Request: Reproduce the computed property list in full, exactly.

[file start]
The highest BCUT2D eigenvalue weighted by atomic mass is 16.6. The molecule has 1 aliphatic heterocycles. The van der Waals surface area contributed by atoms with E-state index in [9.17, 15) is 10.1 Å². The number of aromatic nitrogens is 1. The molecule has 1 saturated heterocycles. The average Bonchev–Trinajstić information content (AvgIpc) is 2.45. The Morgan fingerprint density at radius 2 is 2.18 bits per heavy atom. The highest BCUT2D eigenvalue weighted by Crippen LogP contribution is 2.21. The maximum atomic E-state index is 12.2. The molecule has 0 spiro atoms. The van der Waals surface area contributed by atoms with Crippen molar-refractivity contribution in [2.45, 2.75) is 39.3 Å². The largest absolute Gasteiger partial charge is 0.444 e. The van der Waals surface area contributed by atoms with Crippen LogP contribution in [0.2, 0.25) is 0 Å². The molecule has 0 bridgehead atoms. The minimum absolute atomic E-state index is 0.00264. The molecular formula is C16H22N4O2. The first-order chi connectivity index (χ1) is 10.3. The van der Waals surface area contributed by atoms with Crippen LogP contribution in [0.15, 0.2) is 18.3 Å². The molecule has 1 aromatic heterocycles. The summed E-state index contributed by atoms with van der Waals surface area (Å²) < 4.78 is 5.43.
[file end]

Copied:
The highest BCUT2D eigenvalue weighted by atomic mass is 16.6. The molecule has 1 aliphatic heterocycles. The van der Waals surface area contributed by atoms with E-state index in [9.17, 15) is 10.1 Å². The number of aromatic nitrogens is 1. The molecule has 1 saturated heterocycles. The average Bonchev–Trinajstić information content (AvgIpc) is 2.45. The Morgan fingerprint density at radius 2 is 2.18 bits per heavy atom. The highest BCUT2D eigenvalue weighted by Crippen LogP contribution is 2.21. The maximum atomic E-state index is 12.2. The molecule has 0 spiro atoms. The van der Waals surface area contributed by atoms with Crippen molar-refractivity contribution in [2.45, 2.75) is 39.3 Å². The largest absolute Gasteiger partial charge is 0.444 e. The van der Waals surface area contributed by atoms with Crippen LogP contribution in [0.2, 0.25) is 0 Å². The molecule has 0 bridgehead atoms. The minimum absolute atomic E-state index is 0.00264. The molecular formula is C16H22N4O2. The first-order chi connectivity index (χ1) is 10.3. The van der Waals surface area contributed by atoms with Crippen LogP contribution in [0.15, 0.2) is 18.3 Å². The molecule has 1 aromatic heterocycles. The summed E-state index contributed by atoms with van der Waals surface area (Å²) < 4.78 is 5.43.